cream and gray flint-clay (98), iron oxides (1), white flint-clay (1)
Table 2. Exterior Features and Manufacturing Years.
Carnegie Brick & Pottery Co.
Stockton Fire Brick Co.
Gladding, McBean & Co.
Carnegie MarkingsCarnegie brand markings and name plate or frog can also be used to distinguish among the firebricks made by the three brickmakers. Use these features along with the clay body components to determine the brickmaker. A frog is a deep depression usually on the face of the brick and usually deeper than 1/16 inch that frames the brand name. If it is shallower, it is called a name plate imprint. The following measurements are for standard size firebricks, not blocks or special shapes. Only the firebricks from the Carnegie Brick & Pottery Company has a rectangular frog, about 1/8 inch deep. Its name plate imprint can be rectangular or extend across the whole length of the brick. The firebricks from the Stockton Fire Brick Company will show either a rectangular name plate imprint or no name plate imprint. The firebricks from the Gladding, McBean & Company will always have a rounded rectangular name plate imprint, which is diagnostic for these firebricks. The length of the frog or name plate and name span can vary greatly among these firebricks. The lengths may be related to the size of the brick, but not always. Generally, the firebricks from the Carnegie Brick and Pottery Company have a larger frog up to 7 x 1 1/4 inches or a name plate imprint that spans across the length of a brick. The name span is up to 6 1/2 x 1 inches. The name plate imprint in the Gladding, McBean & Company ranges from 6 1/4 to 6 1/2 x 1 inches. The name span ranges from 4 3/4 to 5 3/4 x 3/4 inches. One example for the name plate in the Stockton Fire Brick Company is 5 5/8 x 3/4 inches and the name span is 5 to 5 5/8 inches.
Individual letters also show some differences among Carnegie firebricks by the different brickmakers.
The largest distinctions can be made with the typology between the Carnegie Brick & Pottery Company and the Gladding, McBean & Company. The distinction is less so between Gladding McBean and Stockton Fire Brick Company. The letters in all three companies are recessed on a face of the brick. Usually, the letters in the Carnegie Brick & Pottery Company and Stockton Fire Brick Company firebricks are deep and beveled, but not always. The letters in Gladding McBean are flat and shallow. The letters in the Carnegie Brick & Pottery Company name is 5/8 inch wide. The letters in both Gladding McBean and Stockton Fire Brick Company can be 1/2 inch wide, but some are 9/16 inch wide in Gladding McBean firebricks. The letters for all three companies usually stand 3/4 inch in height, with the exception of 1 inch tall letters seen in some Carnegie Brick & Pottery Company firebricks. The differences for each letter will now be described.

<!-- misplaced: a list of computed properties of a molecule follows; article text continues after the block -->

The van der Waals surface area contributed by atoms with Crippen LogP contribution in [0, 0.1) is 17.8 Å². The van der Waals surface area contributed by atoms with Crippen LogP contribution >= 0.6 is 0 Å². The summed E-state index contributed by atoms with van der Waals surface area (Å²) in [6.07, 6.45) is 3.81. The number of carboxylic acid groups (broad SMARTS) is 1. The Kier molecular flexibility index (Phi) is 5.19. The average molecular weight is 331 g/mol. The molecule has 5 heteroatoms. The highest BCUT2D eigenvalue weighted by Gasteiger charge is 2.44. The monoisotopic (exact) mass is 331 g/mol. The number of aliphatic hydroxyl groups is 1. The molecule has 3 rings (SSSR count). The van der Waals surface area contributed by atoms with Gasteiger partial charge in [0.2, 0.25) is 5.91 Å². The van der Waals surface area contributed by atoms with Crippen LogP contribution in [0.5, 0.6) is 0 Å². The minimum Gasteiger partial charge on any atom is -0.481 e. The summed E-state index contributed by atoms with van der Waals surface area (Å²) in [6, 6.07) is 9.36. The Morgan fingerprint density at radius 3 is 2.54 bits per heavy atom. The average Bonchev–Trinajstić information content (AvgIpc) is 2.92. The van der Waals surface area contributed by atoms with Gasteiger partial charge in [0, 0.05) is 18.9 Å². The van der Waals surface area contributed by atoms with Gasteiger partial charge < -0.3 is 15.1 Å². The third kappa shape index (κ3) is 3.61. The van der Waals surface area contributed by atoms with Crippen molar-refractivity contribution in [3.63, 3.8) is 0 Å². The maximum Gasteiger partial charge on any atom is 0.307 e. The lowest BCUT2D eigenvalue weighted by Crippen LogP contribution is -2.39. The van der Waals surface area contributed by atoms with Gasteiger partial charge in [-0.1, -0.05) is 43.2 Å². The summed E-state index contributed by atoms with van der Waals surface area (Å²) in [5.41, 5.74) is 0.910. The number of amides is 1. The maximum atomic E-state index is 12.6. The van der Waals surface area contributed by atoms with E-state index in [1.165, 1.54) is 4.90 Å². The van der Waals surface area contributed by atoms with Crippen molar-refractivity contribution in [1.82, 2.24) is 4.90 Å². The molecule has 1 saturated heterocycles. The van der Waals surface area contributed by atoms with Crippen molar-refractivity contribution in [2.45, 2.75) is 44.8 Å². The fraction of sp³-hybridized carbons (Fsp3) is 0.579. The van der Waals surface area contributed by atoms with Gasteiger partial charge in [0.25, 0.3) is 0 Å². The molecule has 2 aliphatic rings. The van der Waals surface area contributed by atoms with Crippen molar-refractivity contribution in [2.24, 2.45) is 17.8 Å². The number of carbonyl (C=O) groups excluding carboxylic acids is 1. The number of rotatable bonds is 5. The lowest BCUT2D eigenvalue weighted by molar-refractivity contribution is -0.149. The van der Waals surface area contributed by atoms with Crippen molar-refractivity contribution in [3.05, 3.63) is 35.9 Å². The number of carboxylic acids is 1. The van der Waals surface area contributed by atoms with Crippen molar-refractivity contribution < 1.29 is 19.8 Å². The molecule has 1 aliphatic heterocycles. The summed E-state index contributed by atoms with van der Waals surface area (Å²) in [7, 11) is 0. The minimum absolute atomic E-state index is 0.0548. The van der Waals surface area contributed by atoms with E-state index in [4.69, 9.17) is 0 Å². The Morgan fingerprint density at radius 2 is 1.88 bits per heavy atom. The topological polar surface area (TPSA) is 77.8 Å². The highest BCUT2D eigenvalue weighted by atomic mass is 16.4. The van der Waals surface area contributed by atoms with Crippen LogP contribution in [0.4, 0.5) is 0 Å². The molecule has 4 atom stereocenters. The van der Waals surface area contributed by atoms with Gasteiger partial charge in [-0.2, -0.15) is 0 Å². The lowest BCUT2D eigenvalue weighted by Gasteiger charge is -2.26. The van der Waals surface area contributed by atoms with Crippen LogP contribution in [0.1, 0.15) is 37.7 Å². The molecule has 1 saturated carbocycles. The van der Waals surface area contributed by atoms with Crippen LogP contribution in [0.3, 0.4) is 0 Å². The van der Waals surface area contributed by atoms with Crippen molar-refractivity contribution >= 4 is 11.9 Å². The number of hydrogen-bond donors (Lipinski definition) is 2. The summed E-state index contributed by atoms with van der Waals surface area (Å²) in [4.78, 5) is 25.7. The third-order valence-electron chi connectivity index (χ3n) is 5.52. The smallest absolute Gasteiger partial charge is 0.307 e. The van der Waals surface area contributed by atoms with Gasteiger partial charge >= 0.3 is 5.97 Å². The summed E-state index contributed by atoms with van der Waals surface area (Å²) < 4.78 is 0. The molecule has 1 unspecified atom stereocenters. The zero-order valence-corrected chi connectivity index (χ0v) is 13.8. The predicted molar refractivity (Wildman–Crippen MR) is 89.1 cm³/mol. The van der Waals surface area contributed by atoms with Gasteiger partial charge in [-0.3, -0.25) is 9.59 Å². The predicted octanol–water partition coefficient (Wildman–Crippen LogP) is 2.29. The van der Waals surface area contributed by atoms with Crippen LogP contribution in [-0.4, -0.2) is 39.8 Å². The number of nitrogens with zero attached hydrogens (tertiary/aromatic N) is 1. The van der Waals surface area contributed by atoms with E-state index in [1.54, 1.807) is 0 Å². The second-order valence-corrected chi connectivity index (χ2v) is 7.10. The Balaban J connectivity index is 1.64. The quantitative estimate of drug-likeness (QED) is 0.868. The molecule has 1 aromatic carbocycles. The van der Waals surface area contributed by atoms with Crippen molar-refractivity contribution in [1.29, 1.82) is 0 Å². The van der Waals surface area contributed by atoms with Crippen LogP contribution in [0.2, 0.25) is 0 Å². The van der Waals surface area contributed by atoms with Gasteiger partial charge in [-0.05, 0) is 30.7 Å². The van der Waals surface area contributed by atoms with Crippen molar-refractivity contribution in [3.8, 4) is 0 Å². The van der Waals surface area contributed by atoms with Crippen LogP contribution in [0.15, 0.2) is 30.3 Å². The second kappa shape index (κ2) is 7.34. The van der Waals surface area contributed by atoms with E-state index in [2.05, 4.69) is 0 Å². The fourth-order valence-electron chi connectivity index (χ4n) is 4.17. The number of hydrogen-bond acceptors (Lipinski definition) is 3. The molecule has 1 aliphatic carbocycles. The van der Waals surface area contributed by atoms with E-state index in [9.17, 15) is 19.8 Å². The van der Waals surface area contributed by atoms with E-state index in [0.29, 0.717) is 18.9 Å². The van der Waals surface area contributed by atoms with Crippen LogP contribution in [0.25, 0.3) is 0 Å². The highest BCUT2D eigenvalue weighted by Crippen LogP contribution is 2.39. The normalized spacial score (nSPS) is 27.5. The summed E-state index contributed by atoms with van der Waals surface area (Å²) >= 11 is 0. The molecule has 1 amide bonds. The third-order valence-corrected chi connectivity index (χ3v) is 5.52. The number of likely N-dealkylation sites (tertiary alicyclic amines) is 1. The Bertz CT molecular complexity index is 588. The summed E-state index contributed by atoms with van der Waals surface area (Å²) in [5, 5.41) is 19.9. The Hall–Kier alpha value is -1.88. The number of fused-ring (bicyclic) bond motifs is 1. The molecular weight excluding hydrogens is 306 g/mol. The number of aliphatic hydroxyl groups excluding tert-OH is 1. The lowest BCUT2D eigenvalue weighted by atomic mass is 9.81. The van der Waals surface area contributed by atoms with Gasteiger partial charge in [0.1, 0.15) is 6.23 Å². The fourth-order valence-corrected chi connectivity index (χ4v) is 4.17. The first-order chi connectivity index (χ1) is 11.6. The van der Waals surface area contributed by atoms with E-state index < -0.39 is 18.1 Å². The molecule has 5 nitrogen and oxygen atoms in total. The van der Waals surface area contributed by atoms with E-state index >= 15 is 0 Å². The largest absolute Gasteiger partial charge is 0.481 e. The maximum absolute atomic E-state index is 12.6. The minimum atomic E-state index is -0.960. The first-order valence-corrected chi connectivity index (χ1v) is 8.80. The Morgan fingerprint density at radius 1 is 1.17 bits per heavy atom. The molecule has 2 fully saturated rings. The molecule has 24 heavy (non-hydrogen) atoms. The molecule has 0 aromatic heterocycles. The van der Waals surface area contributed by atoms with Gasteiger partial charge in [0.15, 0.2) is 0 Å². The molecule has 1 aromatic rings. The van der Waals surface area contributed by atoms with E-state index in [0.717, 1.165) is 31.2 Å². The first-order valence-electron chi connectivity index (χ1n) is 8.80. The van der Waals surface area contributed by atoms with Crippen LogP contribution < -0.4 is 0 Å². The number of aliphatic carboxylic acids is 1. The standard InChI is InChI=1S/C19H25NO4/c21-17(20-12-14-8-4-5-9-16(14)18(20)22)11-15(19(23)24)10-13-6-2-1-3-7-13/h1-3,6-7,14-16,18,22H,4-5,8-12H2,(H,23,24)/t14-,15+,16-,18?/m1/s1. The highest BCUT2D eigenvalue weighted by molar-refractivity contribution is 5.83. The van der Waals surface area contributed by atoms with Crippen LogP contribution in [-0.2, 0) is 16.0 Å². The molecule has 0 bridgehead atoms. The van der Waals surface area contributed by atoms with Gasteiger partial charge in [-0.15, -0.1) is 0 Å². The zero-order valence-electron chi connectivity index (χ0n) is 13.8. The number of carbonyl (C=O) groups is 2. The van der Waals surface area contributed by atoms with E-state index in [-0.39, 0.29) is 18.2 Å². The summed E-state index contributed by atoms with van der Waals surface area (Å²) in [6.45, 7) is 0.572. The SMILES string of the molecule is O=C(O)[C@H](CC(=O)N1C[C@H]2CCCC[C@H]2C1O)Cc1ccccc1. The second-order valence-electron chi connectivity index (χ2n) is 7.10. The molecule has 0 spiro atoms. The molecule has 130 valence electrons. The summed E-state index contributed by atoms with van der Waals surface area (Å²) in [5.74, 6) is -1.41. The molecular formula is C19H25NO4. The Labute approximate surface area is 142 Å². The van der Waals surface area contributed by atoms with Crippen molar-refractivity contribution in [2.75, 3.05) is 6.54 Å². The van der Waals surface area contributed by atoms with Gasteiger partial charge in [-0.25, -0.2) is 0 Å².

C: The firebricks in all three companies have a curved back C with a 1/8 inch gap. Gladding McBean has some with a flat back C with a 1/4 inch gap.
A: Carnegie Brick & Pottery Company has a cross bar that measures 1/2 inch from the top of the letter to the middle of the cross bar. The cross bars in Stockton Fire Brick Company and Gladding McBean measure 1/2 or 9/16 inch from the top of the letter to the middle of the cross bar. Another diagnostic feature in some of the Gladding McBean firebricks is an A with a rounded top, rather than a pointed top, and vertical parallel legs. Its cross bar is 7/16 inch from the top of the letter.
R: The right leg in the R is angled more in the Gladding McBean and Stockton Fire Brick Company firebricks compared to that in the Carnegie Brick & Pottery Company firebricks, which can have more of a block shape. The shape of the right leg is straight in the Gladding McBean and the Carnegie Brick & Pottery Company. The shape of the right leg is straight or curved in the Stockton Fire Brick Company. Carnegie Brick & Pottery Company cross bar is 3/8 inch long. Gladding McBean and Stockton Fire Brick Company cross bars are 1/4 inch long.
N: A lower case n has been used only in the Gladding McBean firebricks. The other two companies always used the capital N.
E: The middle cross bar in the Gladding McBean is 1/4 inch long for 1/2 inch wide E and 1/2 inch long for 9/16 inch wide E. In the Stockton Fire Brick Company, the middle bar is 1/4 or 3/8 inch long. In the Carnegie Brick & Pottery Company, the middle bar is 7/16 inch long. The top and bottom cross bars correspond to the width of the letters for each of the companies, which are 5/8 inch for Carnegie Brick & Pottery Company, 1/2 inch for Stockton Fire Brick Company, and 1/2 or 9/16 inch for Gladding McBean.
G: The terminating cross bar in the Gladding McBean and Stockton Fire Brick Company is 1/4 inch long. The terminating cross bar in the Carnegie Brick & Pottery Company is 1/8 inch long. Firebricks from all three companies have a curved back G, with the exception of some Gladding McBean that have a flat back G. The letter C has been used to replace G in some of the Carnegie Brick & Pottery Company firebricks.
Thus, the differences in typology can be used to distinguish the standard size Carnegie firebricks from the three companies if the letters are legible enough to take measurements. For special shaped Carnegie firebricks, which have a wider range of sizes, it is recommended that brickmakers be identified by the clay body components. However, if the special shaped firebrick has a rounded rectangular name plate imprint, it should be assigned to the Gladding McBean & Company.
Thanks goes out to James Eric Freedner, Stuart Guedon, Petter L. Rosenquist, George L. Kennedy, Stan Old, Marcy Kane, and Annette Alvarez for contributing some of the Carnegie firebricks used in this study.
Dietrich, Waldemar P. The Clay Resources and the Ceramic Industry of California. California State Mining Bureau Bulletin no. 99, 1928.
Mosier, Dan L. Carnegie Brick & Pottery Company. California Bricks, calbricks.netfirms.com, 2006.
Mosier, Dan L. Gladding, McBean & Company. California Bricks, calbricks.netfirms.com, 2021.
Mosier, Dan L. Stockton Fire & Enamel Brick Company. California Bricks, calbricks.netfirms.com, 2009.
Mosier, Dan L. Stockton Fire Brick Company. California Bricks, calbricks.netfirms.com, 2021.
Citation: Mosier Dan L. Distinguishing the Makers of Carnegie Firebricks. California Bricks, https://californiabricks.com, 2022.